Public Libraries


Working in Public Libraries

With over 16,000 public libraries in the United States, public libraries are embedded in communities of all types and sizes and are often described as serving community members for a lifetime. Public librarians are staunch defenders of the rights of citizens to have free access to information, and they are committed to making libraries the great equalizers in their communities.

As technology and the ways in which we access information continue to evolve, public libraries are helping bridge the digital divide by providing instruction and tech support in addition to access to the latest digital technologies. Public librarians continuously strive to meet the information needs of the communities they serve, whether that is by providing extensive programming for teens and children that promotes learning and literacy, or by helping senior citizens catch up on quickly changing technology, and everything in between.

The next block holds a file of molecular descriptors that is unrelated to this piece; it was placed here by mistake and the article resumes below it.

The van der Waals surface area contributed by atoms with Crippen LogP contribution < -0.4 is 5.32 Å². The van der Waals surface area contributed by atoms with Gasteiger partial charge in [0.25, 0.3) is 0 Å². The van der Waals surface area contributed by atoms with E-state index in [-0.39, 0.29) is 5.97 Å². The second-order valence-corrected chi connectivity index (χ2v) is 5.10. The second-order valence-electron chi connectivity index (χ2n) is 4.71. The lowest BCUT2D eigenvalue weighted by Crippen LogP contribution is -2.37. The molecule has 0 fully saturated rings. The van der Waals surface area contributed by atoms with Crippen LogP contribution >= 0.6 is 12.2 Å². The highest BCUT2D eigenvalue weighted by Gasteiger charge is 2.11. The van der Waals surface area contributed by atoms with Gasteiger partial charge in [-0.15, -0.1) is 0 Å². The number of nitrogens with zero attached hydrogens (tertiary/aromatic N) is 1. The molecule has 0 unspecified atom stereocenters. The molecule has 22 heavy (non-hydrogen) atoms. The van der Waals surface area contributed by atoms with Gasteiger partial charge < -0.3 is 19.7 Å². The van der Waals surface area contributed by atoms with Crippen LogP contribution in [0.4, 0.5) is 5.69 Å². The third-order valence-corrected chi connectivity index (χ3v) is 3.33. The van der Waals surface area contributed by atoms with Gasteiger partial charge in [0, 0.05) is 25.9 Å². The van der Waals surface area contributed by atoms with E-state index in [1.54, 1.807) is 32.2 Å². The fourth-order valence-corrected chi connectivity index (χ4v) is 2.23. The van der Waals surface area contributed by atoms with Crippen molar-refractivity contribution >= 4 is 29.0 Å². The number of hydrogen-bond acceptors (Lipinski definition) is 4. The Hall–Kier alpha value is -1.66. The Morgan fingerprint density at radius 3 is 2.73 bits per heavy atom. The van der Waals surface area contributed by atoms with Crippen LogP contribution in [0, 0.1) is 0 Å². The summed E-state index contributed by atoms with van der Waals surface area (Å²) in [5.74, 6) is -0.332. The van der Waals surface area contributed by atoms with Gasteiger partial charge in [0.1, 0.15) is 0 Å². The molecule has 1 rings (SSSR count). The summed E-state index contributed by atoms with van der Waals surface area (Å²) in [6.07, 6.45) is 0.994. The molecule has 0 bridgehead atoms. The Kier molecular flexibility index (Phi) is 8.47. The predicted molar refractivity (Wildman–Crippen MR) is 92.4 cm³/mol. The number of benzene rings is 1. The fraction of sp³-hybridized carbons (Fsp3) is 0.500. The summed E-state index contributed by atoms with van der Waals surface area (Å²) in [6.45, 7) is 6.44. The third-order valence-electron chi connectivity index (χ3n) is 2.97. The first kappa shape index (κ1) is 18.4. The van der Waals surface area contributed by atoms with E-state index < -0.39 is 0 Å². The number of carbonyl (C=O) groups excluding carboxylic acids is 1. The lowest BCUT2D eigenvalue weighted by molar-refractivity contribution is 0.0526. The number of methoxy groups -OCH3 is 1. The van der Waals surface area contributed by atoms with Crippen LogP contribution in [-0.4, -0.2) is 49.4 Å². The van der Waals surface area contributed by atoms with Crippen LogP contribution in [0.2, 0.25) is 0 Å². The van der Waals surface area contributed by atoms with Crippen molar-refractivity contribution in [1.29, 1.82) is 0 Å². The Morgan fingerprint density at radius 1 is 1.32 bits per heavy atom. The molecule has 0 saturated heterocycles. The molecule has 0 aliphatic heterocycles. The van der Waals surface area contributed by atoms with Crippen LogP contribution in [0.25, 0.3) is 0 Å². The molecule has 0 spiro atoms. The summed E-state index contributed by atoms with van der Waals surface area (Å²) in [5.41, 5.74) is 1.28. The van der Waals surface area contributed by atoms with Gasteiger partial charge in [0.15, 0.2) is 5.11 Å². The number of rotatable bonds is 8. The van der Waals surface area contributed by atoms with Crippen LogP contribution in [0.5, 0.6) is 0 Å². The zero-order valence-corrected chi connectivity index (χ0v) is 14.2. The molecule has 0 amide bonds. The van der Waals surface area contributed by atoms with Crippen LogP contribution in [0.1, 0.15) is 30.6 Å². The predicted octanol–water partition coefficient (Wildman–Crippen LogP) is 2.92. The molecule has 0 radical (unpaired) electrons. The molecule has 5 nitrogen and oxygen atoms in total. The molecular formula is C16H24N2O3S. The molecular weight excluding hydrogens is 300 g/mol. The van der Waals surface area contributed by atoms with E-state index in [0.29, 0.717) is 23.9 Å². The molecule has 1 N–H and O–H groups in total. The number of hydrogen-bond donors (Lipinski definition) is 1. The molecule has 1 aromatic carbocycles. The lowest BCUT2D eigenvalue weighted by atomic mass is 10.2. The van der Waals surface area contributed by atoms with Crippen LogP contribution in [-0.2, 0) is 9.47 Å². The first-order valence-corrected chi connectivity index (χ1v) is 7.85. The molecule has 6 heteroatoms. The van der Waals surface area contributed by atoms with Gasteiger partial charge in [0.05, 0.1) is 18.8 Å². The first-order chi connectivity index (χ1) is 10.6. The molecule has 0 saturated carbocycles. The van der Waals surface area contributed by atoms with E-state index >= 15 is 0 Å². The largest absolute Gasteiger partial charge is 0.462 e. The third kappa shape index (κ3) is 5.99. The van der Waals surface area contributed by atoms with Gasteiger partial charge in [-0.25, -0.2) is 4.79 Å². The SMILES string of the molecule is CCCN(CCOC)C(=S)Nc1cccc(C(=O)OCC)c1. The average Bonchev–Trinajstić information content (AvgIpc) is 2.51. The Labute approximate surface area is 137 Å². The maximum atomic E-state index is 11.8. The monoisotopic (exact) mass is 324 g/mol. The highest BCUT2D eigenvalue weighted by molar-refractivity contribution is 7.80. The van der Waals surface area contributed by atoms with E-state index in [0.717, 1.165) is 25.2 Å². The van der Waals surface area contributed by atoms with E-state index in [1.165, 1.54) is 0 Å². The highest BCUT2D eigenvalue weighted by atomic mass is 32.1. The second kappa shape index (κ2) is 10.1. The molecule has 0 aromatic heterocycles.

A recent Pew Research Center Internet & Technology report describes the ongoing importance of public libraries to their communities, noting that while those surveyed continue to value libraries as “comfortable places for reading, working, and relaxing,” they also thought of them as sources of digital training, various types of “makerspaces,” technology centers, and cultural events. A substantial number, 66%, of respondents indicated that if their local library closed it “would have a major impact on their community,” a belief likely to grow as young adults ages 18-29 are now visiting their libraries in higher numbers (53%) than their elders (40%).1

Source: Libraries 2016, Pew Research Center Internet & Technology

The following pages present an overview of public libraries – what is unique about them, the various roles that you can fill, sample job postings and salary information, and tips to help you land your dream job.

1.Libraries 2016, Pew Research Center Internet & Technology; accessed August 1, 2017 at